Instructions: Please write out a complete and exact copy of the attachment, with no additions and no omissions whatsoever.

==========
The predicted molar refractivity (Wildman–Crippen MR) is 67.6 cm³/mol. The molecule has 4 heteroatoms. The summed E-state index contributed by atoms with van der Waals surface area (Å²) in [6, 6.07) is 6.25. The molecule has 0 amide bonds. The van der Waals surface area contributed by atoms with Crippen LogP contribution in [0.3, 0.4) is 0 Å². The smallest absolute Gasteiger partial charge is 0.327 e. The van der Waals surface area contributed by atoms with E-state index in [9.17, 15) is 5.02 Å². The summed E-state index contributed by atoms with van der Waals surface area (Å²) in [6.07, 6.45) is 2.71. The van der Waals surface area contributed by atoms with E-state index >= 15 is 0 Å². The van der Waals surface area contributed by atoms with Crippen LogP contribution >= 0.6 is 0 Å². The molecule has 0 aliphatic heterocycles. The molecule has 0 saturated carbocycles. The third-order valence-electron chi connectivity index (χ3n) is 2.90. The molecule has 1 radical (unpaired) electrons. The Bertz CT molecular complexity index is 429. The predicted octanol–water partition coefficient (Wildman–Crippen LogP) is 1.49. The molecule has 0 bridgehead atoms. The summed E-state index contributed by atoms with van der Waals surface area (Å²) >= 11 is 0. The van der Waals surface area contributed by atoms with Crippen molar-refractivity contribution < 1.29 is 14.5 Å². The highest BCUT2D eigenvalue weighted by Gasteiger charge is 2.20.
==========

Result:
The predicted molar refractivity (Wildman–Crippen MR) is 67.6 cm³/mol. The molecule has 4 heteroatoms. The summed E-state index contributed by atoms with van der Waals surface area (Å²) in [6, 6.07) is 6.25. The molecule has 0 amide bonds. The van der Waals surface area contributed by atoms with Crippen LogP contribution in [0.3, 0.4) is 0 Å². The smallest absolute Gasteiger partial charge is 0.327 e. The van der Waals surface area contributed by atoms with E-state index in [9.17, 15) is 5.02 Å². The summed E-state index contributed by atoms with van der Waals surface area (Å²) in [6.07, 6.45) is 2.71. The van der Waals surface area contributed by atoms with E-state index >= 15 is 0 Å². The van der Waals surface area contributed by atoms with Crippen LogP contribution >= 0.6 is 0 Å². The molecule has 0 aliphatic heterocycles. The molecule has 0 saturated carbocycles. The third-order valence-electron chi connectivity index (χ3n) is 2.90. The molecule has 1 radical (unpaired) electrons. The Bertz CT molecular complexity index is 429. The predicted octanol–water partition coefficient (Wildman–Crippen LogP) is 1.49. The molecule has 0 bridgehead atoms. The summed E-state index contributed by atoms with van der Waals surface area (Å²) >= 11 is 0. The van der Waals surface area contributed by atoms with Crippen molar-refractivity contribution < 1.29 is 14.5 Å². The highest BCUT2D eigenvalue weighted by Gasteiger charge is 2.20.